Processes and Trends of Global Jihad on the African Continent
On May 11th, 2022, the anti-IS international coalition addressed the jihadi organizations’ expanding footprint in…
On May 11th, 2022, the anti-IS international coalition addressed the jihadi organizations’ expanding footprint in Africa as a growing threat to world security. As a rule, the presence of jihad on the African continent has been on the rise since the early 2000s. It grew thanks to basic African characteristics such as lack of governability, problematic political culture, corruption, and weak socio-economic position. The strategy employed by global jihadi organizations in Africa includes Dawah activity alongside enforcement of Sharia law on the local population in regions that lack state security forces presence and therefore are at the mercy of the terrorist organizations. With this state of affairs, the territorial and ideologic spread of the terrorist organizations without a massive counter effort is almost unavoidable.
Global jihadi organizations managed to leverage the violent conflicts in Africa and direct them to serve their immediate and long-term goals. Africa experienced 25 state-based armed conflicts in 2019 – the highest in the continent since 1946. Of the above, more than a third had IS and al-Qaeda identified groups involvement that was responsible for 56% of the violence against civilians in that year.
There are a few major marks that make up a central layer in understanding the development of global jihadism in Africa: the formation of AQIM in 2006, the Boko Haram pledge of allegiance to al-Qaeda without having been formally accepted to the latter, the eruption of the Arab Spring in 2011, the collapse of Libya in 2011, al-Shabbab joining al-Qaeda in 2012, al-Qaeda and allies taking over northern Mali in 2012 and the French military involvement in 2013, the Egyptian coup in 2013 when the military deposed Moursi. Having said that, it seems that the most significant change began in 2014 when IS entered Africa, which caused a major expansion of terrorism in the continent as well as terrorist activities emanating from the violent IS-al-Qaeda rivalry and competition for territories, resources, and influence.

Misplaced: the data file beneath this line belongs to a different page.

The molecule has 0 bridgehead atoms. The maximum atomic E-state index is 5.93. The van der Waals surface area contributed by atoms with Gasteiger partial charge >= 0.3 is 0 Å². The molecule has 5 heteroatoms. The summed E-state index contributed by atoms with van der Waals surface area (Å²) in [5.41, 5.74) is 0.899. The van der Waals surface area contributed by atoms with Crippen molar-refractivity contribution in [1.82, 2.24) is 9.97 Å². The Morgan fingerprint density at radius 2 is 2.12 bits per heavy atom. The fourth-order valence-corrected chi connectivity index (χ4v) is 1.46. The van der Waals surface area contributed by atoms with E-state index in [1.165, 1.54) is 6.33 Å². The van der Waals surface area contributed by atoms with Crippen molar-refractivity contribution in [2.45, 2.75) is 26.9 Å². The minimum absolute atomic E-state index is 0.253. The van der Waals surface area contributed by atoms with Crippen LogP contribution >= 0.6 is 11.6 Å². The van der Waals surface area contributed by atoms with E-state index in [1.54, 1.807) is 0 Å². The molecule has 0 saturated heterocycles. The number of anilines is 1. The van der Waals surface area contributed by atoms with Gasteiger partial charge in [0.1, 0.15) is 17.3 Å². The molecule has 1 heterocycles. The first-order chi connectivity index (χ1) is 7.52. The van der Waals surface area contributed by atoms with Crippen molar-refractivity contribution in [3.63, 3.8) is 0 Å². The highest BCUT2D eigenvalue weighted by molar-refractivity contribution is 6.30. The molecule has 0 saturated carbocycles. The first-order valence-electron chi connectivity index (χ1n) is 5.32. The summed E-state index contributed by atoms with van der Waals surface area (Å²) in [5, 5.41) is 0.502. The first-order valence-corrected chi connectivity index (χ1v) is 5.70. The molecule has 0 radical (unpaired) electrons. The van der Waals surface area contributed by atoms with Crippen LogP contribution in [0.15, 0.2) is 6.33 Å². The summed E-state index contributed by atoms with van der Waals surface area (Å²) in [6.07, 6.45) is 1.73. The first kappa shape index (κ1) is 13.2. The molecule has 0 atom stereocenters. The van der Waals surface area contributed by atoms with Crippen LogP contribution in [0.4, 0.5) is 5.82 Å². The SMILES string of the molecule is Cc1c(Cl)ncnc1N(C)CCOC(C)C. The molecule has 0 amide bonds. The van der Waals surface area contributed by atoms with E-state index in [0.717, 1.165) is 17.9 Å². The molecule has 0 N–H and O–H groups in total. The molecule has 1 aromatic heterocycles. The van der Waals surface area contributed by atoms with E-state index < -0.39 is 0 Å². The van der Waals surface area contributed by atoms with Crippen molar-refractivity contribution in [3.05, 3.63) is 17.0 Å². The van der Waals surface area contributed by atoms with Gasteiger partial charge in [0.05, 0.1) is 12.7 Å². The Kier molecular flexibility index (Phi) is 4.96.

Among global jihadi organizations, one can observe two trends that typify their African activity: (i) the search for territories: al-Qaeda and IS, whose vision is the formation of an Islamic Caliphate have found themselves, after their losses in the middle east (Iraq and Syria) and Asia, in a complex operational reality that requires them to focus on terrorism and guerilla warfare and constantly search for territories to establish themselves in. It is clear that when an opportunity to physically take over a territory presents itself, they will not hesitate to take it (especially IS) and Africa provides ample such opportunities. These days, al-Qaeda and IS control territories in Somalia, Nigeria (north east Nigeria and Lake Chad regions), Mali and Mozambique (Cabo Delgado district) and subjected the local population; (ii) the treatment of the local population: whereas al-Qaeda takes a pragmatic stand and tends to collaborate with the locals based on common interests IS takes an extreme and brutal approach and demands full compliance with Sharia law from the local population – a refusal is met with harsh punishment and violence.
The counter-terrorism activity led by the west (mostly France which is currently being phased out by Germany) together with the state militaries of the continent who are being affected by the phenomenon, has a significant influence on the terrorist organizations modus operandi in the continent. For example, al-Qaeda who used to perpetrate complex attacks on western targets changed its modus operandi to low intensity attacks on security forces (be it local. Regional or international).
The war on global jihad in Africa is becoming more complex these days for multiple reasons, such as the Domino Effect causing internal conflicts to spill over to neighboring countries, lack of cooperation among member states in the joint task forces due to narrow state interests, and more. Alongside that, changes in the western powers that are active in Africa’s strategy are taking place and emanate inter alia from the reduction of French military presence, increased Russian presence and caliber due to Wagner Force’s involvement, multiple organizations, and their online activity, the willingness to start a dialogue with the latter and more. It should be noted the involvement of the international community fluctuates, sometimes significantly, which leaves many countries alone and ill-equipped in the fight against terrorism and leads in many cases to negotiations with the terrorists and an acceptance of Sharia law in the territories under their control (e.g., in Mali).
 Thérèse Pettersson & Magnus O’berg, “Organized violence, 1989–2019,” Journal of Peace Research Vol. 57(4), 2020, pp. 597–613. https://journals.sagepub.com/doi/pdf/10.1177/0022343320934986